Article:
The State Children's Health Insurance Program, known as S-CHIP, is a program to help low-income families pay for health insurance who do not qualify for medicaid. Texas has a large number of children without health insurance and many push to get those families signed up in CHIP. Even though CHIP is a state-run program, matching funds come from the federal government. The funding bill was vetoed by President George Bush. U.S. Senator John Cornyn supports that veto saying the program has grown beyond recognition and is no longer targeting low-income children.
"But you would probably be suprised, maybe not, to know that in 14 states, adults are covered under a children's health insurance program. You may also be suprised to know that in many states, including New York, they have the authorization to cover children using tax-payer dollars, and even adults, up to 400% of the poverty level. For a family of four, that's the equivalent of making $82,000 a year."
Cornyn says the CHIP program will survive, but he says there needs to be a larger discussion.
"What we need is an honest debate about health care reform in this country. And it can't be used, it shouldn't be used merely as a political football to try to embarass people by suggesting that they hate children or they don't care about poor kids getting access to health care. What we need to be all about is trying to figure ways we can reform our current broken health care system."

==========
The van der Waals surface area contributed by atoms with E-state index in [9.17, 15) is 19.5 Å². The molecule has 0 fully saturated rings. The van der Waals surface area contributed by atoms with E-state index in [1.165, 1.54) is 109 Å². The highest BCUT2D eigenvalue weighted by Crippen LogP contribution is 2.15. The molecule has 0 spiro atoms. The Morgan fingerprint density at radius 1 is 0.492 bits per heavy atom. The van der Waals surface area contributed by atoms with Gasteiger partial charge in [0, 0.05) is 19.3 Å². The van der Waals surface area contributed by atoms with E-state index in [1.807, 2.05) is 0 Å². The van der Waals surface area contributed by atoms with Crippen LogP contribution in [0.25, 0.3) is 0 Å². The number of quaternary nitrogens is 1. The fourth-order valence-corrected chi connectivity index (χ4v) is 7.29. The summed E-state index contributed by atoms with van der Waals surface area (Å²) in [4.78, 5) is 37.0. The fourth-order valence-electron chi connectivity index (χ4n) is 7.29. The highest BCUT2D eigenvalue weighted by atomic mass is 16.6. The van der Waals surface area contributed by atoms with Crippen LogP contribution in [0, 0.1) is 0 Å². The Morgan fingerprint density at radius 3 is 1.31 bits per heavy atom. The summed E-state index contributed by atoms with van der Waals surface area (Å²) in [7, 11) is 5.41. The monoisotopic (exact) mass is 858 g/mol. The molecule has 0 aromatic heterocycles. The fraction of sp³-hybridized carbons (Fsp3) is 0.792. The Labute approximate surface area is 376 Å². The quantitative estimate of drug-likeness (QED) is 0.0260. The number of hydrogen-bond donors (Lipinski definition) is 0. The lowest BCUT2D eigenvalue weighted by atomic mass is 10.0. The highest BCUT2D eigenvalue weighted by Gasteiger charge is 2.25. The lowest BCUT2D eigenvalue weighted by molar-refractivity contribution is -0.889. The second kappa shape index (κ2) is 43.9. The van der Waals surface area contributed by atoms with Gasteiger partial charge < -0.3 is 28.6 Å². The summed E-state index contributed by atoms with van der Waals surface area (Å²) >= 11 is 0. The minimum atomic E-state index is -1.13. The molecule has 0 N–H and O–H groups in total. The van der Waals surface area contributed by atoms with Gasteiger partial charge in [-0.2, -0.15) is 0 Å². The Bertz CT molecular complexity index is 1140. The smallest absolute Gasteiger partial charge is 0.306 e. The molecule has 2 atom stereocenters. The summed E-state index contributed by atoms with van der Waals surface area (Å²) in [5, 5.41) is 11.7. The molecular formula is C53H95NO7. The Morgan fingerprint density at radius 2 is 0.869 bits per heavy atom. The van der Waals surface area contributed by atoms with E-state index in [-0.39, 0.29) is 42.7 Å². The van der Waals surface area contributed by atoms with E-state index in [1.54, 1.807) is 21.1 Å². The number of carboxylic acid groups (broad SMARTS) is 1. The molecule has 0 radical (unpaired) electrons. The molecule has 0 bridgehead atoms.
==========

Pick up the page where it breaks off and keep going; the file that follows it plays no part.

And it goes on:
At the same time, U.S. Representative Sheila Jackson-Lee was in Houston calling attention to the over-ride vote and raising support. Jackson-Lee says SCHIP is not expanding to cover.
"The reason why the income scale is different is because we address it on the basis of the cost of living in your state. So if you happen to be in New Jersey, and you happen to be making a certain amount of money, it may sound high, but you are eligable for SCHIP because of the cost of living in New Jersey and the amount of-the lack of expendable cash you can have. It's different in Texas. And so, that's all about respecting different states."
As to adults in SCHIP, Jackson-Lee says those are kids who have grown-up and transitioned to adult coverage because of their medical conditions. The state legislature made some changes to the program this past legislative session that increased enrollment. Children's Defense Fund's Barbara Best was involved in that effort.
"All of that progress in the Texas legislature is at risk if we cannot get the Children's Health Insurance Program re-authorized at the federal level. The bill that was sent to the President was a bi-partisan compromise that would've covered 3 million of the 9 million children in America who are uninsured.
Capella Tucker, Houston Public Radio News.